We media types tend to be news junkies. CNN, the New York Times, Bloomberg, the Wall Street Journal, we devour them all, all the time. We become especially attentive when the breaking story is about the business of the news.
The story of the last few weeks made all of us in business-to-business media and certainly the general news outlets stop and pay still closer attention. A new type of reporting and telling the news of the day has been the news of the day. Agenda journalism, as it has been dubbed by the pundits, comes when members of the media accept payment to promote a point of view, when a favored member of the White House press core turns out to be less reporter than and more paid political hack.
In these instances specific individuals set aside the basic tenant of journalism — to tell the facts without influence — and in doing so delivered a black eye to ethical journalists everywhere, and more, called into question journalism itself.
Sounds like this editorial should be in Editor & Publisher rather than Professional Builder? Not really. It's the right topic at an important time for one simple reason — the residential construction industry needs to create an agenda and tell the story of housing to members of the media, members of Congress and to local legislators. Doing so now can create an entirely new definition for agenda journalism — the right one done the right way.
However, more importantly, an aggressive information campaign can help accomplish the following:
- Save federal funding for housing programs vital to the industry, critical to those in need and the bedrock of who we the American people the say we are. Protecting funding for programs like the Partnership for Advancing Technology in Housing (PATH), for funding mechanism
- Put housing back on the national agenda. Interestingly, the success of the residential construction industry in recent years knocked it off the political priority list and pushed it to the back of the country's agenda going forward. The multi-year housing boom has pushed home ownership rates to record levels and housing production to the same.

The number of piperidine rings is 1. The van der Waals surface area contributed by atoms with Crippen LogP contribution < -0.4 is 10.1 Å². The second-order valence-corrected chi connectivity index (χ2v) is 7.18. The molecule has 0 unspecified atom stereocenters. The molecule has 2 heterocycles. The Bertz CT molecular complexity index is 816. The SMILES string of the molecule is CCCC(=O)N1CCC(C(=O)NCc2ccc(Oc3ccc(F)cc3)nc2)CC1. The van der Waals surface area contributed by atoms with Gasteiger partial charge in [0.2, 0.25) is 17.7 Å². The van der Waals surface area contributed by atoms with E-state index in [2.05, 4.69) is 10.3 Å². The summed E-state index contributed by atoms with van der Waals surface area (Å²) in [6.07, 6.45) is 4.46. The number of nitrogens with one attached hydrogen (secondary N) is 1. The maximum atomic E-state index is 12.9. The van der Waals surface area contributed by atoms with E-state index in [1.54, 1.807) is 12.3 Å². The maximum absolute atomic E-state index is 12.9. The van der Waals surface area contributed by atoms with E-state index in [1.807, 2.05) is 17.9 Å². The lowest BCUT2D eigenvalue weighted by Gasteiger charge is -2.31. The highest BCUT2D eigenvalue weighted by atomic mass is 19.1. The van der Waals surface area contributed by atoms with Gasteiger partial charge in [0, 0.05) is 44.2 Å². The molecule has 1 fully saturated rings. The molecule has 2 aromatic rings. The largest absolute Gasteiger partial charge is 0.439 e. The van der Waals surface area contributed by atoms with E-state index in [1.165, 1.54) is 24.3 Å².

NAHB executive vice president Jerry Howard says its this way: "It's time to play ball with the 109th Congress." Howard made his comments when announcing an NAHB advertising campaign that will culminate on April 13 with a one-day blitz on Capitol Hill by more than 700 builders attending the association's Legislative Conference in Washington.
"After back-to-back record-breaking years for homeownership rates, new housing production and home sales, it is understandable why housing is not at the top of the agenda for some members of Congress," Howard adds. "But the job of housing America is far from over."
To meet the housing demands of a growing population, estimates suggest we will need to build 18 million new homes and apartment units over the next decade. To meet that challenge will require more than the land and labor to build. It will require strong support from Congress on a wide range of federal policies:
- Creative funding and financing opportunities to help make home ownership a reality for working Americans — teachers, police officers, firefighters and other moderate-income workers who are the heartbeat of any community — still unable to afford a basic, decent place to live.
- Innovative solutions to remove regulatory barriers driving up prices of new homes and limiting supply. Housing is the most highly regulated industry in America. Wetlands legislation, endangered species legislation, all well intended, affects housing, affects land distribution.
In it's housing first campaign, NAHB's head of advocacy efforts Bill Killmer says that NAHB will ask lawmakers to "step up to the plate" and take a pro-housing stance on legislation that could expand homeownership opportunities for working Americans and increase the supply of affordable rental housing.
This campaign isn't about politics — Republican or Democrat — but about an industry fundamental to our American way of life. Your voice matters in a campaign — in a fight for the future — that matters. Use it.
Heather McCune, Editor-in-Chief